In JMIR public health and surveillance
BACKGROUND : Despite the presence of scientific evidences supporting the importance of wearing masks to curtail the widespread of the COVID-19 virus, wearing masks has stirred up a significant debate particularly on social media.
OBJECTIVE : To investigate the topics associated with the public discourse against wearing masks in the United States. Further, we studied the relationship between the anti-mask discourse on social media and the number of new COVID-19 cases.
METHODS : Using hashtags against wearing masks, we collected a total of 51,170 English tweets between January 1st, 2020 and October 27th, 2020. We used machine learning techniques to analyze the data collected. We investigated the relationship between the volume of tweets that are against mask-wearing and the daily volume of new COVID-19 cases using the Pearson Correlation between the two-time series.
RESULTS : The results and analysis showed that social media could help identify important insights related to wearing masks. The results of topic mining identified 10 categories/themes of user concerns dominated by 1) constitutional rights and freedom of choice followed by 2) conspiracy theory, population control and big pharma, and 3) Fake news, fake numbers, fake pandemic. Combined, these three categories represent almost 65% of the volume of tweets against masks. The relationship between the volume of tweets against wearing masks and the reported new COVID-19 cases depicted a strong correlation where the rise in the volume of negative tweets is leading the rise in the number of new cases by nine days.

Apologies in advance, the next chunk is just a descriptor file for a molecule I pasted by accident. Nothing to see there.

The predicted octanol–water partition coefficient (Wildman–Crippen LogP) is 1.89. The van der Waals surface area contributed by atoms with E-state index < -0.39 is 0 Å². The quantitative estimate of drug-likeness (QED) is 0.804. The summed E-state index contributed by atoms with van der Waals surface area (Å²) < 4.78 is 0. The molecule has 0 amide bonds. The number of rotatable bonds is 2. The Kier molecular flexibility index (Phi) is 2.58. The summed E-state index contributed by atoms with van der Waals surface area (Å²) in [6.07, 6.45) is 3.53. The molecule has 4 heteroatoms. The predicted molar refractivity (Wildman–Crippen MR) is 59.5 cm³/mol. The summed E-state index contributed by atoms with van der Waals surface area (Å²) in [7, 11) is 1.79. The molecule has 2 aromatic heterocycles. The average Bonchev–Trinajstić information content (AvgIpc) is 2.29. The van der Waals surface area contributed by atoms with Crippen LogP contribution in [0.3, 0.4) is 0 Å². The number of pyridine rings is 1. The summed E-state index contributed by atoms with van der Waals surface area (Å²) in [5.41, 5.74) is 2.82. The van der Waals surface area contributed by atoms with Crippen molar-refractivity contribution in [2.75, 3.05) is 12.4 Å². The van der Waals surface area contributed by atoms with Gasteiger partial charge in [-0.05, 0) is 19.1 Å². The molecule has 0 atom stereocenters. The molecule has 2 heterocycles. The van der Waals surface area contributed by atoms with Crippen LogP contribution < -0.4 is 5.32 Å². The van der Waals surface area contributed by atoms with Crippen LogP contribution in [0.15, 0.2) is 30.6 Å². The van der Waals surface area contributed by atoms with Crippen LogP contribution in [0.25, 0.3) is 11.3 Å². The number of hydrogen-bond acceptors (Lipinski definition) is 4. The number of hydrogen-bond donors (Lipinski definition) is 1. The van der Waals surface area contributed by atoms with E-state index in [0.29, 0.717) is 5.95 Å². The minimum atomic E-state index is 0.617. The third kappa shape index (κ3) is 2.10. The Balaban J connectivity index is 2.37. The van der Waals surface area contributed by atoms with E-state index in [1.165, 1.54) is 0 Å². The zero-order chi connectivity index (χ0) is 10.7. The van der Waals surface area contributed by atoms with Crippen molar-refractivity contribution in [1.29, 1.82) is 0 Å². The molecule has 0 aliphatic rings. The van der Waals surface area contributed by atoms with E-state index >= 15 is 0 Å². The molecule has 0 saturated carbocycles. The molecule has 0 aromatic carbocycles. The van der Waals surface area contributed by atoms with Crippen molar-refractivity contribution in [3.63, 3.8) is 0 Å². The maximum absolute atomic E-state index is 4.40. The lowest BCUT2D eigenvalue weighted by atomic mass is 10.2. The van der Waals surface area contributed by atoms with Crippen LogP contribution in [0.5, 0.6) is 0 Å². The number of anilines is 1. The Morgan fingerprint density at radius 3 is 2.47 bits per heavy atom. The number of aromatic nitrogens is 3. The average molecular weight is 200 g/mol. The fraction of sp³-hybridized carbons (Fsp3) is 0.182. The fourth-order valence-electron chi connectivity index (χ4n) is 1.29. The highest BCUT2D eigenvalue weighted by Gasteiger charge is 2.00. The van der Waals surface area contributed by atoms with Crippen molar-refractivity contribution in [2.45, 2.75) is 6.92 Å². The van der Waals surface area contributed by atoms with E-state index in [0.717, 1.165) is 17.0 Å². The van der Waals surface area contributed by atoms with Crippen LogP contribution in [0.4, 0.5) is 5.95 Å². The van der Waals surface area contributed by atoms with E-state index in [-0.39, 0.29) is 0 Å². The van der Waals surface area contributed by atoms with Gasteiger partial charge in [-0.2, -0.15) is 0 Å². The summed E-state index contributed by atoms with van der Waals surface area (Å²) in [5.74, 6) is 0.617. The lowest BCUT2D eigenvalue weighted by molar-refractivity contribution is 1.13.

CONCLUSIONS : The findings demonstrated the potential of mining social media for understanding the public discourse about public health issues such as wearing masks during the COVID-19 pandemic. The results emphasized the relationship between the discourse on social media and the potential impact on real events like changing the course of the pandemic. Policy makers are advised to proactively address public perception and work on shaping this perception through raising awareness, debunking negative sentiments, and prioritizing early policy intervention toward the most prevalent topics.
Al-Ramahi Mohammad, Elnoshokaty Ahmed, El-Gayar Omar, Nasralah Tareq, Wahbeh Abdullah